Major "Justice League" #50 Revelations, Changes Lead Into "DC Universe: Rebirth"
Publishing | The anime and manga company Bandai Entertainment will stop distributing new products in February, although its existing catalog will continue to be available until the licenses expire. The company will shift its focus to licensing its properties for digital distribution and merchandising. President and CEO Ken Iyadomi said the decision to shut down new-product operations was made by the Japanese parent company without his input, and he strongly implied the underlying problem was that the corporate parent wanted to charge more for its anime than the current market will bear. Bandai published the Lucky Star, Kannagi and Eureka Seven manga, among others; all new manga volumes have been canceled, which means Kannagi will be left incomplete, at least for now. [Anime News Network]
Awards | The finalists for the Cybils, the blogger’s literary awards for children’s and YA books, have been posted, and they include five nominations each in the children’s and YA graphic novel categories. [Cybils Awards]
Anne Rice is overseeing a number of comic adaptations of her work these days: Yen Press is adapting Interview with the Vampire into a graphic novel, and putting a twist on it by changing the narrator, and IDW is doing a six-issue adaptation of Servant of the Bones. Now Sea Lion Books, helmed by David Dabel, has picked up the rights to a very different Anne Rice novel, Christ the Lord: The Road to Cana. No vampires here; the book is the second in a series Rice did telling the story of the life of Christ, and she says she researched it extensively to ensure that it would be accurate. The graphic novel is being adapted by Anne Elizabeth, who wrote Pendulum for Sea Lion, and illustrated by Siya Oum.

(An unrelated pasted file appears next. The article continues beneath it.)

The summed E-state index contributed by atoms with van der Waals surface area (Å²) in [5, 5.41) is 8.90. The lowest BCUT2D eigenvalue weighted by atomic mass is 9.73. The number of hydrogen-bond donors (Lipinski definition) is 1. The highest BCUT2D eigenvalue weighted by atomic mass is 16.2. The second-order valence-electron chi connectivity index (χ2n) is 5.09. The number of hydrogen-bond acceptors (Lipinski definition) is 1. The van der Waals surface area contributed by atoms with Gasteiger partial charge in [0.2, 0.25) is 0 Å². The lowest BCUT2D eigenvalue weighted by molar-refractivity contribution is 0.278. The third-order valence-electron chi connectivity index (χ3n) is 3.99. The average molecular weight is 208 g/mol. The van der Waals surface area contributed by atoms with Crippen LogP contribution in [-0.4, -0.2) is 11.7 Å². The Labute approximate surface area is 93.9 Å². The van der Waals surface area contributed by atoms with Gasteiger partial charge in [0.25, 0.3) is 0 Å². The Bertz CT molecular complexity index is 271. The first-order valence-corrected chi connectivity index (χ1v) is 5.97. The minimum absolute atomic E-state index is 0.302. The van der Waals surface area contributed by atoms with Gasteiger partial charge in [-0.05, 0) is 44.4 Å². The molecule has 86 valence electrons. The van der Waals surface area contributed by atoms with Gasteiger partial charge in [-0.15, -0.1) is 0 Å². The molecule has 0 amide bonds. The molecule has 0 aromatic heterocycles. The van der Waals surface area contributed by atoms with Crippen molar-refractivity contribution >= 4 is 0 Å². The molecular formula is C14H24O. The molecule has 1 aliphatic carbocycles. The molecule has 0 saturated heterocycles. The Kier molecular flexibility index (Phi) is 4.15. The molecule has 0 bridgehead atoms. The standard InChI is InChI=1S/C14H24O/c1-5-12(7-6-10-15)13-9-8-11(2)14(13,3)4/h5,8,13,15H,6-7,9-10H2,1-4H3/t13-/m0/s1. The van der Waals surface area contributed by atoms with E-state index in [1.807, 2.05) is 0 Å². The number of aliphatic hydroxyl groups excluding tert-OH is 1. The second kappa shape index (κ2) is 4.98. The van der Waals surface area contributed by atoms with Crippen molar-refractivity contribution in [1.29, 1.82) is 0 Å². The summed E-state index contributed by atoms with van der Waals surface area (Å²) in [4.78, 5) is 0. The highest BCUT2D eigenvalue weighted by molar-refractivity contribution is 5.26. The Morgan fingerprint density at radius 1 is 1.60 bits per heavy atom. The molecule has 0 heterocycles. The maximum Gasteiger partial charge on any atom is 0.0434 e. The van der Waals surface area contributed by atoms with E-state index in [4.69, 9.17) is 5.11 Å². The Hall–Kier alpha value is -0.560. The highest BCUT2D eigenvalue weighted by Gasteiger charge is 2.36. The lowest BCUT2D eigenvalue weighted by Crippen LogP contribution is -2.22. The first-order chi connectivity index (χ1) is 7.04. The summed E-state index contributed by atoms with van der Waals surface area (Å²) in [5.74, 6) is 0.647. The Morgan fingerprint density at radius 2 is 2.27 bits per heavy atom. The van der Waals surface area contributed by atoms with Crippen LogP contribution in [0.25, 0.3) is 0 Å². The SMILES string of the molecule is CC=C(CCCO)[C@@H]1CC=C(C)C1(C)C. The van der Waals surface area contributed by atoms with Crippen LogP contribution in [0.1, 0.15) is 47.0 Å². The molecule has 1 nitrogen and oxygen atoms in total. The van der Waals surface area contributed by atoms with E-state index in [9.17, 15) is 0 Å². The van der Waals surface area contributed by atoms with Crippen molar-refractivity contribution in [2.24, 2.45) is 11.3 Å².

Sea Lion has a modest catalog of YA titles, including a graphic novel adaptation of Paolo Coelho’s The Alchemist, and they are publishing Richelle Mead’s Storm Born as single-issue comics, apparently. (I can only find one issue on their website.) I know that vampires were a big part of the mix when they launched, so this particular choice from Anne Rice’s repertoire seems a bit odd, but it will be interesting to see what they do with it.
Alec Longstreth, the colorist for The Unsinkable Walker Bean, is showing off his color schemes for the different characters at the First Second blog. The book, by Aaron Renier, tells the story of a boy who sets out to sea on a magical errand and winds up on a pirate ship. The story has a large cast, and it’s interesting to learn that Renier has background material on all the characters, even those who only have cameos. He also sent reference photos to Longstreth, who gave each character a unique set of colors. At the blog Longstreth shows off his reference sheet as well as a few examples of the finished work. This book is chock full of characters and detail, and this sort of consistency makes it much easier for the reader to follow.